$\begingroup$ Also, there are clear benefits for mammoths for evolving a similar semi-symbiotic relationship with humans as dogs: protection from predation by other humans. Humans are one of the very few creatures capable of predating fully-grown mammoths, and having a bunch of friendly killer apes around to protect you would be a significant survival bonus. $\endgroup$ – Ynneadwraith Feb 15 '19 at 16:27
15
$\begingroup$

If it would be practical, our ancestors probably would have done it. But they haven't. What stopped them?

Mammoths and elepants need to eat several kilograms of grass and other plant material each day to survive. That forces the people to move constantly in a nomadic lifestyle and it sets an upper number of individuals in a sustainable herd.

Your humans are supposed to eat mainly plant matter as well, which makes them direct competitors to the mammoths. It's unrealistic to let a mammoth pull a wooden contraption loaded with berries and other foods and expect it to never reach its trunk in there and eat from the supplies.

Your solution to this food competition was to let the humans drink / eat the mammoth milk or dairy products. At first glance this sounds like an excellent idea. The milk is probably rich in fat and proteins because the mammoth babies have to grow fast before the next winter strikes. A study about the composition of elephant milk found that elephant milk is 80% water and 10% fat and protein respectively. That's much better than the 3.2% and 3.9% fat and protein respectively of cow's milk, but not enough to feed an entire nomadic clan.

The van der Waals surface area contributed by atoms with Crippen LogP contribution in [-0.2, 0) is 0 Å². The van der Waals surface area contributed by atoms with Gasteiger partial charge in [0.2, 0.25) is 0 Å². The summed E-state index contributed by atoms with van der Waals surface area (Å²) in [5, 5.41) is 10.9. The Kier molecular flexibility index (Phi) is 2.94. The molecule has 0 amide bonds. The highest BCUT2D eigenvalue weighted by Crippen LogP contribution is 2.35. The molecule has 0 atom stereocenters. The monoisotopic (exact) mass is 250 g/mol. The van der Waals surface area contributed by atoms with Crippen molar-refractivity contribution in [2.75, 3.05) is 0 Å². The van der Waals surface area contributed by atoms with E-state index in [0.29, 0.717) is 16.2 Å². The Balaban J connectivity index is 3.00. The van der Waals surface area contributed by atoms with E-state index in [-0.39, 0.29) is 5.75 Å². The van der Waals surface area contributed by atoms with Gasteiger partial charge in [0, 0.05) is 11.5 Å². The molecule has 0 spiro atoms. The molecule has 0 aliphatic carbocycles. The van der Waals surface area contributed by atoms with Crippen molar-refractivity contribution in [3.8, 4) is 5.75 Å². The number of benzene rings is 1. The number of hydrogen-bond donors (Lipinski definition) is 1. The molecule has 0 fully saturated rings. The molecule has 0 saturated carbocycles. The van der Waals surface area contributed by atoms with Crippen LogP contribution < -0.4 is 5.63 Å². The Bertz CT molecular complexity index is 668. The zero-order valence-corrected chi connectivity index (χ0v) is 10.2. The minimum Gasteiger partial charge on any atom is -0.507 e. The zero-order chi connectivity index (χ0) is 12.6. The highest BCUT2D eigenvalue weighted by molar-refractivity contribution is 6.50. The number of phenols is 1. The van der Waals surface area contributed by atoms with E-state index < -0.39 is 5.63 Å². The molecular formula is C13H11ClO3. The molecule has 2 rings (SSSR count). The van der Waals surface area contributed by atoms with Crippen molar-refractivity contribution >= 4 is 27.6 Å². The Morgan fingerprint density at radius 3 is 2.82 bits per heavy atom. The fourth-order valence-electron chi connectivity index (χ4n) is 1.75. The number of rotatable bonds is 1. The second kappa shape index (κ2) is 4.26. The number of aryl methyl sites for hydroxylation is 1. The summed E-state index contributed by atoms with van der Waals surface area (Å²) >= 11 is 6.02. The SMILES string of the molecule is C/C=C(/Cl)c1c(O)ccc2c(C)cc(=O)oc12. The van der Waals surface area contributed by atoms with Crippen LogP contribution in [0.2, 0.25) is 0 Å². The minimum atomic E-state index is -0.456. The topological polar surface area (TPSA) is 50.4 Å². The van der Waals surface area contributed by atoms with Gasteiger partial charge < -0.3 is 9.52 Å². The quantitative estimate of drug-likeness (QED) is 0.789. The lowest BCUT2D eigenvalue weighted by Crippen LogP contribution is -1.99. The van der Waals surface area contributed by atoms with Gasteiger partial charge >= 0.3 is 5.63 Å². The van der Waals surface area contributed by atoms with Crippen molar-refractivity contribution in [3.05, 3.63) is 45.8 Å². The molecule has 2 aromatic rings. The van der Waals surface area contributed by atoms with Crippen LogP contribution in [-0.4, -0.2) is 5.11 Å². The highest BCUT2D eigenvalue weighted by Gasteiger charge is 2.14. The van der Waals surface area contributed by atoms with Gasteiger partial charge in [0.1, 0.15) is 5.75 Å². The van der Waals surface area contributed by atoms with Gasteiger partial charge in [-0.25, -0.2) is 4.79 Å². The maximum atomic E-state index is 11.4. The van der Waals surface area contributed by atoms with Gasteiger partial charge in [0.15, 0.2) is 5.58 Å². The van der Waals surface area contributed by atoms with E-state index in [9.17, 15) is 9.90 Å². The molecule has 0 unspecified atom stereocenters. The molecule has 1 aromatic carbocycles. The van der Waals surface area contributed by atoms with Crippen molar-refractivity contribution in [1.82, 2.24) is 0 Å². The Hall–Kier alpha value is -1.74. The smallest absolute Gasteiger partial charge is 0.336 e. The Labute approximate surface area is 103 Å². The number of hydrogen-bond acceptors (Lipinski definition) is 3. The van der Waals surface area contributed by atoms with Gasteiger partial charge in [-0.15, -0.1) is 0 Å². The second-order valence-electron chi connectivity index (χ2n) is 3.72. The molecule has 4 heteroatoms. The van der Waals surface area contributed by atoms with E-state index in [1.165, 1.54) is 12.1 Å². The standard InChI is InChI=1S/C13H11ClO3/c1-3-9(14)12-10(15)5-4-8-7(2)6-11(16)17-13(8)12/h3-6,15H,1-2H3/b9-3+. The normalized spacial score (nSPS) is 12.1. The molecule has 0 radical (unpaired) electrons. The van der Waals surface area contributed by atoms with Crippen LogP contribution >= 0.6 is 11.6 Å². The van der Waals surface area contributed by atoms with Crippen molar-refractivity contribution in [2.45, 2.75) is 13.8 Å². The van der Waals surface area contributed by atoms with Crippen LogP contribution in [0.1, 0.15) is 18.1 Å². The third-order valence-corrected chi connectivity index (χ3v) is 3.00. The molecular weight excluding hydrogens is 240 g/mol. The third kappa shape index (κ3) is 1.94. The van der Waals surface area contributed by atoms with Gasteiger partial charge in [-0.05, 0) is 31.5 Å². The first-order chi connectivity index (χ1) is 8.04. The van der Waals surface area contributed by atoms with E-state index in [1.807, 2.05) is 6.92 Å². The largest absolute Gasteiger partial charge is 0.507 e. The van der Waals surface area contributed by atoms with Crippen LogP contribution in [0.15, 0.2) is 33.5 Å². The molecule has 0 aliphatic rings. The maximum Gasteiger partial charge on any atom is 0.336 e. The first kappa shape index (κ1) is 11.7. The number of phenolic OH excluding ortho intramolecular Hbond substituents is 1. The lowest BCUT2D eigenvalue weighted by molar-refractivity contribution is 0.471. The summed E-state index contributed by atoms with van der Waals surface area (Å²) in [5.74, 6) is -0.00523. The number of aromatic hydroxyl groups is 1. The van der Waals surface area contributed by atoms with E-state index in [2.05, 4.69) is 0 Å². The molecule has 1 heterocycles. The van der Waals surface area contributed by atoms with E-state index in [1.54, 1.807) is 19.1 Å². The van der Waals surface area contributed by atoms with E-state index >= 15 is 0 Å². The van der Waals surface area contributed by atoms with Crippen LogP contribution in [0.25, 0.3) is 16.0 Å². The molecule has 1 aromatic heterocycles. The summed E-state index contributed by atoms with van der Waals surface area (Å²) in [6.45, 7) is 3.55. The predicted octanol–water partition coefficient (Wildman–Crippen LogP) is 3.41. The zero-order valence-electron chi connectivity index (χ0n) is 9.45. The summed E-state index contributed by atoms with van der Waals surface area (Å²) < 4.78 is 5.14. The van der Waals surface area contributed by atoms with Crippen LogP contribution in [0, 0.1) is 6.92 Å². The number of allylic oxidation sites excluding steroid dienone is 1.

Elephants gestate for an entire year and lactate for 3 years (if I understand Wikipedia correctly). Additionally, one elephant bull mates with all fertile elephant cows of a herd. That means you get a stable milk supply from several cows for 2 - 3 years before you have to wait an entire year (or longer) for fresh milk (because most of them become pregnant at the same time). I couldn't find sources about the quantitive amount of milk produced by elephants, but you have to give most of it to the calf for at least half a year before you can take the bigger share for yourself.

Unlike in a cow's herd, your nomads would rely on a wild mammoth bull to impregnate their mammoth cows, which poses a great problem.

Bulls engage in a behaviour known as mate-guarding, where they follow oestrous females and defend them from other males.[130] Most mate-guarding is done by musth males, and females actively seek to be guarded by them, particularly older ones.

Elephant males have a hormonal cycle like the females. "Musth males" means that the male produces lots of hormones and pheromones that attract the females and make them very agressive. Maybe the nomads could substitute for the guarding male, but that would lower the chances of pregnancy, because the guarding male would mate with the females several times. Or they would somehow eliminate the agressiveness in centuries of selective breeding.

And last but not least, let's not forget how very intelligent and social elephants are. If the nomads slaughtered an old animal of their herd, there's no chance the remaining individuals wouldn't notice and fear or even fight their herders. There's a chance to avoid such problems if the heard neither sees nor hears the animal that's being slaughtered, but given the size, thick skin and loud voice of elephants, I'm not sure how the nomads could pull it off.